This is a wonderful ‘bonus’ metaphor. When the truth we speak is seasoned with salt, it’s preserved. It doesn’t ‘go off’ and it doesn’t change. It remains just what it is – the truth. But ‘preserved’ also means that it lasts. The truth remains within those who have heard it. It is preserved and its ‘shelf life’ extended so that it is available to those who hear long after the hearing. When truth is palatable and it’s preserved, people won’t want to get it down and forget about it. The seasoning keeps them coming back for more. They’re more likely to think about it in a positive way and to remember it as something desirable.
It’s important to keep in mind that we do not change the Word of God. The Bible tells us that it is perfect in and of itself. We cannot add to it, remove from it, or change it in any way. That’s an absolute. But we must remember that the Word works in those who hear it. Sometimes, it accomplishes its purpose right there and then. More often than not, though, it achieves what it is sent to do over time. It knocks around inside a person, a living, powerful truth that remains pure and effectual because it’s seasoned with salt. That’s why the matter of preservation is so important. When we speak ‘seasoned’ truth, we can be sure that it will remain in the hearer and last until God’s will is accomplished.
Seasoned with salt is empowered by grace.
This is a whole new insight into today’s verse and our being salt and light. We cannot separate seasoned with salt from grace. In fact, it is grace that is the powerful property that makes our salt what it is. If we look at the life of Christ, we never see Him compromising on the truth. Over and over, we see Him speak the truth boldly and without honey-coating. But the occasions when He spoke without grace were very rare. Confronting the religious leaders and clearing the temple are two examples. But when it came to the multitudes, our saviour always, always delivered even the most challenging truth with grace.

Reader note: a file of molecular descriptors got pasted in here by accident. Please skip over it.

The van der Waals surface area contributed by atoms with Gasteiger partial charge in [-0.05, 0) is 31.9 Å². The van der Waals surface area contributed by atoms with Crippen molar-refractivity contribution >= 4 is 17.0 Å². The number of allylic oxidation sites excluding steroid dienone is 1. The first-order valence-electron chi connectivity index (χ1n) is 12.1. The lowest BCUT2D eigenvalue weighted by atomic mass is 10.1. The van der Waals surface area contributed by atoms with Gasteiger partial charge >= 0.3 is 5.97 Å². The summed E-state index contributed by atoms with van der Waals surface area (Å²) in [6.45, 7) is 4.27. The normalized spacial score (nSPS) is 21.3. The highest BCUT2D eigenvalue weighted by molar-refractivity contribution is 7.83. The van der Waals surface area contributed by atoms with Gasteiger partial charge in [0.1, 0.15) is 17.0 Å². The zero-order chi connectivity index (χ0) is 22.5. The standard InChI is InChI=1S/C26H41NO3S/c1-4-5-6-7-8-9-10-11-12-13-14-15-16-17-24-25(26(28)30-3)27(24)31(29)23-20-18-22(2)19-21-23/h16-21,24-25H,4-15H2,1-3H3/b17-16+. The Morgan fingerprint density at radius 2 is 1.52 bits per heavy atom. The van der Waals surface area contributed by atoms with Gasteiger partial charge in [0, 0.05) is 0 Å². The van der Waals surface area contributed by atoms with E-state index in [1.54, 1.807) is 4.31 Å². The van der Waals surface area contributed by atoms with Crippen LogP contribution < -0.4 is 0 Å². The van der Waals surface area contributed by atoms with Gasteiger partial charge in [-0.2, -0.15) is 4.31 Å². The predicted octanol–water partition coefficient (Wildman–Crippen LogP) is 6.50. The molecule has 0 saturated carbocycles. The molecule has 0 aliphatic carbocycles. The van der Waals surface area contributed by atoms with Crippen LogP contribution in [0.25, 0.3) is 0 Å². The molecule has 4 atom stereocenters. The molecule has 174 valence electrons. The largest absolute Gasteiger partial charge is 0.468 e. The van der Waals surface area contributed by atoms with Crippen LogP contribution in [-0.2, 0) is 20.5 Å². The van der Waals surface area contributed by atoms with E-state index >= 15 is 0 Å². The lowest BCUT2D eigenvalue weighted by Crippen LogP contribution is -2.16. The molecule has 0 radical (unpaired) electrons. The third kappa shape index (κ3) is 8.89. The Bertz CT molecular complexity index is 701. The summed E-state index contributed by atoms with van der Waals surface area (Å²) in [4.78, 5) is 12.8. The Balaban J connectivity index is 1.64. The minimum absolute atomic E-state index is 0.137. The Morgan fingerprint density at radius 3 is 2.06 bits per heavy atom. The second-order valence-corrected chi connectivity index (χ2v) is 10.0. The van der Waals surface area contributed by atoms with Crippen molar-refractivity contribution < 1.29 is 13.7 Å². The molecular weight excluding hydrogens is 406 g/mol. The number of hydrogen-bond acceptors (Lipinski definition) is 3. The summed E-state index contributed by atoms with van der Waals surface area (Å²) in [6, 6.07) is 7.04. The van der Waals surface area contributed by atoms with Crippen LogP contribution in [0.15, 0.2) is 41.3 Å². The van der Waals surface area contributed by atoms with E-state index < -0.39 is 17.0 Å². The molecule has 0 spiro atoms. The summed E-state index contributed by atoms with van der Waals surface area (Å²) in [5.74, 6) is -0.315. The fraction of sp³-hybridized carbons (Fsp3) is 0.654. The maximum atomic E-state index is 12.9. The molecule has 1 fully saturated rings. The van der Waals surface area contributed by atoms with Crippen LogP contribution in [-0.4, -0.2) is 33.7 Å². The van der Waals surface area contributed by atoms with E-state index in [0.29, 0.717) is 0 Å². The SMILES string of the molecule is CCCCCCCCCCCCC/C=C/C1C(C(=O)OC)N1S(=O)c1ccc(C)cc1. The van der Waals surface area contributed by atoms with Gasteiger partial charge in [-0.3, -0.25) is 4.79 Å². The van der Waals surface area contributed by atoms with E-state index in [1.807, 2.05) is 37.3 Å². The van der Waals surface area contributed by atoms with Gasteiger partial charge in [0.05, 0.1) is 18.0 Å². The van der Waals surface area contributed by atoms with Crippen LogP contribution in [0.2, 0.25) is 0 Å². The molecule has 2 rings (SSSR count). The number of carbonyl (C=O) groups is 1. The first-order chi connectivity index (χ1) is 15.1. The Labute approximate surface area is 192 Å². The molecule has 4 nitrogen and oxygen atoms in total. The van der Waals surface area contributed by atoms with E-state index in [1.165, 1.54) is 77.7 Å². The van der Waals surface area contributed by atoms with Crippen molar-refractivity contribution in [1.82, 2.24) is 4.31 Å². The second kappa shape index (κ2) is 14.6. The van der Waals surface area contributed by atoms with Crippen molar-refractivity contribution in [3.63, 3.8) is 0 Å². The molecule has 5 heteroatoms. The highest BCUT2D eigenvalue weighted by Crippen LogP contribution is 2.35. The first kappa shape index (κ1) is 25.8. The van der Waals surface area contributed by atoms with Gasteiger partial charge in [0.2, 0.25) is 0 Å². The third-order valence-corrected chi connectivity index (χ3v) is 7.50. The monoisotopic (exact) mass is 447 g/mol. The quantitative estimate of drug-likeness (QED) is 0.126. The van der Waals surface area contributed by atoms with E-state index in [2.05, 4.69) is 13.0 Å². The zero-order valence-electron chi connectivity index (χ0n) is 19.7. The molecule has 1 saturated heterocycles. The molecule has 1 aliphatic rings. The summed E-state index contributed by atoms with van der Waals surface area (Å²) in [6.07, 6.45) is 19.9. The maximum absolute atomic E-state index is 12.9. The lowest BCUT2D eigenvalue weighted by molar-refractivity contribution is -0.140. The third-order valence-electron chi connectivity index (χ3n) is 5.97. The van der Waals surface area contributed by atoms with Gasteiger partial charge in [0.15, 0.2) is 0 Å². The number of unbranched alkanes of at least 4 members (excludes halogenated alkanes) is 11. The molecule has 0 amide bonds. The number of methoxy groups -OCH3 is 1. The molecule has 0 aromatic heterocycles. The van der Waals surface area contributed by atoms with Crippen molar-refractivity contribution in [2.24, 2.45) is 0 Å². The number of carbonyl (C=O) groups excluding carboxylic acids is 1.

The woman caught in adultery provides us with a beautifully poignant example. When He finally speaks to her it is with compassion, not condemnation. But she is left in no doubt as to His true message. If anything, grace makes the truth all the more clear and powerful. He entire life, death, and resurrection of Jesus is an act of extreme grace. He was the living manifestation of the grace of God, and this comes through very clearly in His speech. When He spoke, it was always seasoned with salt – perfect grace. Without it, salt has no value in the spiritual sense. It is grace that empowers the salt. Without grace, salt loses its value as both seasoning and a preservative. It becomes useless, fit only to be trampled underfoot. If our speech is without grace, it has the same lack of efficacy.